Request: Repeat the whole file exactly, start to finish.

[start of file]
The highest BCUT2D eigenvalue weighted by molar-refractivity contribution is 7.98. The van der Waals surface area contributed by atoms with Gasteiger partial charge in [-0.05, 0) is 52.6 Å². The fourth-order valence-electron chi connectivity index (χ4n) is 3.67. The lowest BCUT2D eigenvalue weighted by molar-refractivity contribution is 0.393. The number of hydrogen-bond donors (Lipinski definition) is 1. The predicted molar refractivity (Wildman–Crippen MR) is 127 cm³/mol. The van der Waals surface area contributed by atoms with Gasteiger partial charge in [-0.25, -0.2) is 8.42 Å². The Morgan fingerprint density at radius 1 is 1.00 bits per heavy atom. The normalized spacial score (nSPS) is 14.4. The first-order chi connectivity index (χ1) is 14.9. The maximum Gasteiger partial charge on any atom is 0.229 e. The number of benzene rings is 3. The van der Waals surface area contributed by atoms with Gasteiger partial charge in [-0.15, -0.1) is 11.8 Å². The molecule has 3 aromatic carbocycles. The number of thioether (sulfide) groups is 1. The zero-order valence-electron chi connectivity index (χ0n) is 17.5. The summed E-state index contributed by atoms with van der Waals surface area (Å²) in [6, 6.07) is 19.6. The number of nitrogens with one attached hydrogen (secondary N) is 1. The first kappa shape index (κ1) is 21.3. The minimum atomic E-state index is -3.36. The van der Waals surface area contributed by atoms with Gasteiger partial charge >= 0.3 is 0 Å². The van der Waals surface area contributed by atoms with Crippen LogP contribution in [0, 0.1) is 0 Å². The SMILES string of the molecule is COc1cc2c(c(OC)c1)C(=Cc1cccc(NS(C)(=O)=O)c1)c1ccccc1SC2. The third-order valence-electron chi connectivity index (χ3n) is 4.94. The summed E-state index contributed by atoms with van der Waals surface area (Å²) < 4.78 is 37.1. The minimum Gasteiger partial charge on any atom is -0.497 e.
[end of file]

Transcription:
The highest BCUT2D eigenvalue weighted by molar-refractivity contribution is 7.98. The van der Waals surface area contributed by atoms with Gasteiger partial charge in [-0.05, 0) is 52.6 Å². The fourth-order valence-electron chi connectivity index (χ4n) is 3.67. The lowest BCUT2D eigenvalue weighted by molar-refractivity contribution is 0.393. The number of hydrogen-bond donors (Lipinski definition) is 1. The predicted molar refractivity (Wildman–Crippen MR) is 127 cm³/mol. The van der Waals surface area contributed by atoms with Gasteiger partial charge in [-0.25, -0.2) is 8.42 Å². The Morgan fingerprint density at radius 1 is 1.00 bits per heavy atom. The normalized spacial score (nSPS) is 14.4. The first-order chi connectivity index (χ1) is 14.9. The maximum Gasteiger partial charge on any atom is 0.229 e. The number of benzene rings is 3. The van der Waals surface area contributed by atoms with Gasteiger partial charge in [-0.15, -0.1) is 11.8 Å². The molecule has 3 aromatic carbocycles. The number of thioether (sulfide) groups is 1. The zero-order valence-electron chi connectivity index (χ0n) is 17.5. The summed E-state index contributed by atoms with van der Waals surface area (Å²) in [6, 6.07) is 19.6. The number of nitrogens with one attached hydrogen (secondary N) is 1. The first kappa shape index (κ1) is 21.3. The minimum atomic E-state index is -3.36. The van der Waals surface area contributed by atoms with Gasteiger partial charge >= 0.3 is 0 Å². The van der Waals surface area contributed by atoms with Crippen LogP contribution in [0, 0.1) is 0 Å². The SMILES string of the molecule is COc1cc2c(c(OC)c1)C(=Cc1cccc(NS(C)(=O)=O)c1)c1ccccc1SC2. The third-order valence-electron chi connectivity index (χ3n) is 4.94. The summed E-state index contributed by atoms with van der Waals surface area (Å²) < 4.78 is 37.1. The minimum Gasteiger partial charge on any atom is -0.497 e.